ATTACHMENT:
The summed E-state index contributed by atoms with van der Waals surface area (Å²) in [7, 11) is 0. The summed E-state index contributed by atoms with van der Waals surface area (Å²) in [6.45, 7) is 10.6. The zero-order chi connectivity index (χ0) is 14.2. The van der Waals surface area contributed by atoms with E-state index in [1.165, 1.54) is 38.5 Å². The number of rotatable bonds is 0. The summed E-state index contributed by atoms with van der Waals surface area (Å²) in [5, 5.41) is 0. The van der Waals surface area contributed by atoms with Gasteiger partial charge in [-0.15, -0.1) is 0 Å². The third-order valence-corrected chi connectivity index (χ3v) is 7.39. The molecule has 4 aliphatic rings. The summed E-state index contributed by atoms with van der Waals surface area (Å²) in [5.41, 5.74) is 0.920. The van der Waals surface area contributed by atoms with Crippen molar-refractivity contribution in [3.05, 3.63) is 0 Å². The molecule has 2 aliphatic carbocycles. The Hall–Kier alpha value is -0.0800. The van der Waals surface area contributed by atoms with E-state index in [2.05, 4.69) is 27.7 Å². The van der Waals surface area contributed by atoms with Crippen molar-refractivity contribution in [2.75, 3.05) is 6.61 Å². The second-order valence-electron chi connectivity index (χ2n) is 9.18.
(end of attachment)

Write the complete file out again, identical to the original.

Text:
The summed E-state index contributed by atoms with van der Waals surface area (Å²) in [7, 11) is 0. The summed E-state index contributed by atoms with van der Waals surface area (Å²) in [6.45, 7) is 10.6. The zero-order chi connectivity index (χ0) is 14.2. The van der Waals surface area contributed by atoms with E-state index in [1.165, 1.54) is 38.5 Å². The number of rotatable bonds is 0. The summed E-state index contributed by atoms with van der Waals surface area (Å²) in [5, 5.41) is 0. The van der Waals surface area contributed by atoms with Gasteiger partial charge in [-0.15, -0.1) is 0 Å². The third-order valence-corrected chi connectivity index (χ3v) is 7.39. The molecule has 4 aliphatic rings. The summed E-state index contributed by atoms with van der Waals surface area (Å²) in [5.41, 5.74) is 0.920. The van der Waals surface area contributed by atoms with Crippen molar-refractivity contribution in [3.05, 3.63) is 0 Å². The molecule has 2 aliphatic carbocycles. The Hall–Kier alpha value is -0.0800. The van der Waals surface area contributed by atoms with E-state index in [2.05, 4.69) is 27.7 Å². The van der Waals surface area contributed by atoms with Crippen molar-refractivity contribution in [2.75, 3.05) is 6.61 Å². The second-order valence-electron chi connectivity index (χ2n) is 9.18.